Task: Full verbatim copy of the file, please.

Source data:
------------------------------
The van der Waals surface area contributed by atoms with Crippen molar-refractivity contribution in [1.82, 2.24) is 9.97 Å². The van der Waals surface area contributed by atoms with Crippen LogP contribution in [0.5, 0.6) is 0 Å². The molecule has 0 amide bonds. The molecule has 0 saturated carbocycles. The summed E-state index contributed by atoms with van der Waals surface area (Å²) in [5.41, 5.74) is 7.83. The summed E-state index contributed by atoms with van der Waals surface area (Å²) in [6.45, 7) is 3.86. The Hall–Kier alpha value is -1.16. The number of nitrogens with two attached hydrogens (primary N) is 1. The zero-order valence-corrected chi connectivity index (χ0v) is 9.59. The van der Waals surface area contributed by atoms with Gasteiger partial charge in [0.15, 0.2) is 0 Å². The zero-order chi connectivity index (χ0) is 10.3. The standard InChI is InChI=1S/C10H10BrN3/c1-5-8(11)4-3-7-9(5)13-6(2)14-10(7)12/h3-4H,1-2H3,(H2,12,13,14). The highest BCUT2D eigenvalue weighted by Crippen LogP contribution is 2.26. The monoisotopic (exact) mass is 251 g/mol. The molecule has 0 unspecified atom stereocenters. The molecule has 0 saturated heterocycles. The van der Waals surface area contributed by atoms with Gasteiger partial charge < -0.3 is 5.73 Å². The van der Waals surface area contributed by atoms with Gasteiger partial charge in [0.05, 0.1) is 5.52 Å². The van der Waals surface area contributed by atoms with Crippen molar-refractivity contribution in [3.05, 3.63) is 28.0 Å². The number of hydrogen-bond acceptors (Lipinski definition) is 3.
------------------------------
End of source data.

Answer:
The van der Waals surface area contributed by atoms with Crippen molar-refractivity contribution in [1.82, 2.24) is 9.97 Å². The van der Waals surface area contributed by atoms with Crippen LogP contribution in [0.5, 0.6) is 0 Å². The molecule has 0 amide bonds. The molecule has 0 saturated carbocycles. The summed E-state index contributed by atoms with van der Waals surface area (Å²) in [5.41, 5.74) is 7.83. The summed E-state index contributed by atoms with van der Waals surface area (Å²) in [6.45, 7) is 3.86. The Hall–Kier alpha value is -1.16. The number of nitrogens with two attached hydrogens (primary N) is 1. The zero-order valence-corrected chi connectivity index (χ0v) is 9.59. The van der Waals surface area contributed by atoms with Gasteiger partial charge in [0.15, 0.2) is 0 Å². The zero-order chi connectivity index (χ0) is 10.3. The standard InChI is InChI=1S/C10H10BrN3/c1-5-8(11)4-3-7-9(5)13-6(2)14-10(7)12/h3-4H,1-2H3,(H2,12,13,14). The highest BCUT2D eigenvalue weighted by Crippen LogP contribution is 2.26. The monoisotopic (exact) mass is 251 g/mol. The molecule has 0 unspecified atom stereocenters. The molecule has 0 saturated heterocycles. The van der Waals surface area contributed by atoms with Gasteiger partial charge < -0.3 is 5.73 Å². The van der Waals surface area contributed by atoms with Gasteiger partial charge in [0.05, 0.1) is 5.52 Å². The van der Waals surface area contributed by atoms with Crippen molar-refractivity contribution in [3.05, 3.63) is 28.0 Å². The number of hydrogen-bond acceptors (Lipinski definition) is 3.